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Journalism students told to forget about degrees

Maturity and confidence combined with some vocational experience and training should see tomorrow’s journalists land their first job.

Eastern Daily Press senior content editor Paul Durrant told students that he “wasn’t bothered” about them having a degree.

Speaking at the second annual student council meeting, he added: “I’m bothered about NCTJ qualifications – I’m bothered about vocational training. I’m looking for maturity, passion and confidence.

“In terms of currency in the industry, I need to know someone’s got 100wpm shorthand, that they know what a Section 39 is.”

The advice comes in stark contrast to yesterday’s news from university admissions service Ucas that applications to journalism degrees were up by 24pc.

Run by the National Council for the Training of Journalists, the council brings journalism students from across the UK face-to-face with editors and other industry bigwigs.

Students quizzed editors on the realities of the workplace, to help them prepare for the end of their courses and received tips about what editors are looking for when recruiting.

Brien Beharrell, editorial director of the Newbury Weekly News, advised trainees applying for jobs outside their area to visit the new patch and get a feel for what makes the community tick.

The meeting, at Bloomberg in London, also featured a Q&A session with NCTJ staff, in which students addressed a variety of issues which will be taken forward by the body.

Students were also updated on actions the NCTJ has taken since the inaugural student council meeting last year, which include the publication of results tables, a new public affairs text book and exams specific to Scotland.

The council also received a tour of Bloomberg’s high-tech office and heard about the news service’s paid internship scheme.


Journo (18/02/2009 12:24:47)
Good old NCTJ – I imagine the cash cow isn’t suffering in the credit crunch. And bosses love using the NCTJ mechanism to keep wages. Everybody’s a winner!

James (18/02/2009 15:23:45)
So I’m wasting £3,000+ a year for nothing then? Cheers, Paul.

john (18/02/2009 16:25:13)
This is hilarious. I met Paul Durrant at an interview – that man has the world’s finest moustache!

Jaay (18/02/2009 16:43:05)
The answer is to do a degree that has an NCTJ exam attached. Then you get the best of both worlds and get to have some fun before working for a pittance as a trainee.

Chris Harrison (18/02/2009 17:16:32)
I think the best thing you can do is get yourself some work experience for a couple of weeks after leaving school to demonstrate your enthusiasm and then enrol yourself on an NCTJ 20 week course.
I do not know a single editor or reporter who would be impressed by a candidate with a journalism degree without the NCTJ prelim certificate.
Cut out the middle man and just do the shorter (cheaper) course.
Before doing so however ask yourself – Do I want to work 12 hour day/nights and weekends for £12-14,000 per year.
The pay on local papers (if you can get a job) is absolutely miserly because of the number of people who want to work in the industry.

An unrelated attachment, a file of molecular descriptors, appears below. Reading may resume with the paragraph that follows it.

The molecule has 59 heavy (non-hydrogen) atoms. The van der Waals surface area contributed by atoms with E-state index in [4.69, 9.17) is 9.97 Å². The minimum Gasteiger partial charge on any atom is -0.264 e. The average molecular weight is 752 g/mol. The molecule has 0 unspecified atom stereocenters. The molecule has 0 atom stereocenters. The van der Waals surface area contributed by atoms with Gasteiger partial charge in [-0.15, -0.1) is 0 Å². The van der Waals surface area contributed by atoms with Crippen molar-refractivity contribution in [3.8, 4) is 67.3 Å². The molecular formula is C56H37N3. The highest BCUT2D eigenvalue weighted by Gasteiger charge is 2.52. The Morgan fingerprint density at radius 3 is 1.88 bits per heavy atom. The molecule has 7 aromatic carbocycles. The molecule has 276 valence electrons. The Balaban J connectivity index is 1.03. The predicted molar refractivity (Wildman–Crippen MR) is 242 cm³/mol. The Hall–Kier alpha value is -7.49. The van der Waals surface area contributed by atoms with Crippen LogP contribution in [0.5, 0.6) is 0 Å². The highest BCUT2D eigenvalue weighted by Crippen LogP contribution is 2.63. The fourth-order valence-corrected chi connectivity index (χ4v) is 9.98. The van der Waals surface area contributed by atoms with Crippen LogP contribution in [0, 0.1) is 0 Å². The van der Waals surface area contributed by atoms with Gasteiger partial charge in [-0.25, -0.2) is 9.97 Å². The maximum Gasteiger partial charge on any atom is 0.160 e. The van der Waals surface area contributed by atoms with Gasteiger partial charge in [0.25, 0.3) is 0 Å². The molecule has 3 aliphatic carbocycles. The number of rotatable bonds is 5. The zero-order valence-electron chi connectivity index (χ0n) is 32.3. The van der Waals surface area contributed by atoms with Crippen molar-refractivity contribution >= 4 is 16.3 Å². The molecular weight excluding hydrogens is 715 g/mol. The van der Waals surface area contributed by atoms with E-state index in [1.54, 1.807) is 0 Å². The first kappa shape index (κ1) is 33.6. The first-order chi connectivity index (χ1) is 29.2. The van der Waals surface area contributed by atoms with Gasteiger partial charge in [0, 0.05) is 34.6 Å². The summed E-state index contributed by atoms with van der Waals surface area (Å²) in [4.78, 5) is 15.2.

Be realistic before committing yourself and your money to these courses because in the current climate your employment prospects are bleak.
I don’t want to sound like a doom and gloom merchant but it is important to be aware of the reality of the industry as it stands at the moment.

HJ (19/02/2009 09:22:48)
Thanks for the advice Paul, but I’d like to think journalists have a certain level of education behind them before their views and opinions are unleashed on the world. And don’t forget, a degree will be a necessity when you leave journalism for a reasonably well paid job with working hours which fall within the European working time directive…

Nick (19/02/2009 10:10:04)
He’s probably right, but I would still say that an NCTJ-affiliated degree is best as you get the university experience too. Just make sure you do all the exams – my uni did not push the NCTJ at all once we started the course and it wasn’t until the second half of the third year that we got a chance to do all the exams – along with coursework, dissertations, final exam prep…

Chris Rushton (19/02/2009 10:20:10)
It’s amazing the number of old fashioned dinosaur editors like Paul D who come up with nonsense like this, but then – when they inevitably lose their jobs – apply for work at universities and are told they are not qualified!

Dave (19/02/2009 10:48:12)
From my experience no editor is remotely interested in a journalism degree.
Get yourself plenty of work experience, do the NCTJ exams and save yourself a packet!

AmeliaRanne (19/02/2009 12:21:03)
I have worked with students and graduates who think a degree will get them a cracking job in journalism. Unfortunately, many of them can’t spell, have a poor vocabulary, and their punctuation is non-existent. At least an NCTJ course would sort them out earlier. Save me from meeja students please!

chris slackster (19/02/2009 22:04:17)
That’s what subs are for, aint it?

Jules (21/02/2009 16:19:30)
I applied for a job as a reporter many years ago with an English degree and was told by an editor it was worthless and to do the NCTJ course. I did the post-grad fast-track one and was offered a job straight afterwards. I would advise anyone thinking of going into journalism to cut out the three-year degree course and go straight for the NCTJ one. I wish I had done that in the first place. It would have been cheaper, less time-consuming and more relevant.

spaqie (04/03/2009 22:10:59)
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spaqie (04/03/2009 22:13:20)
ist actually: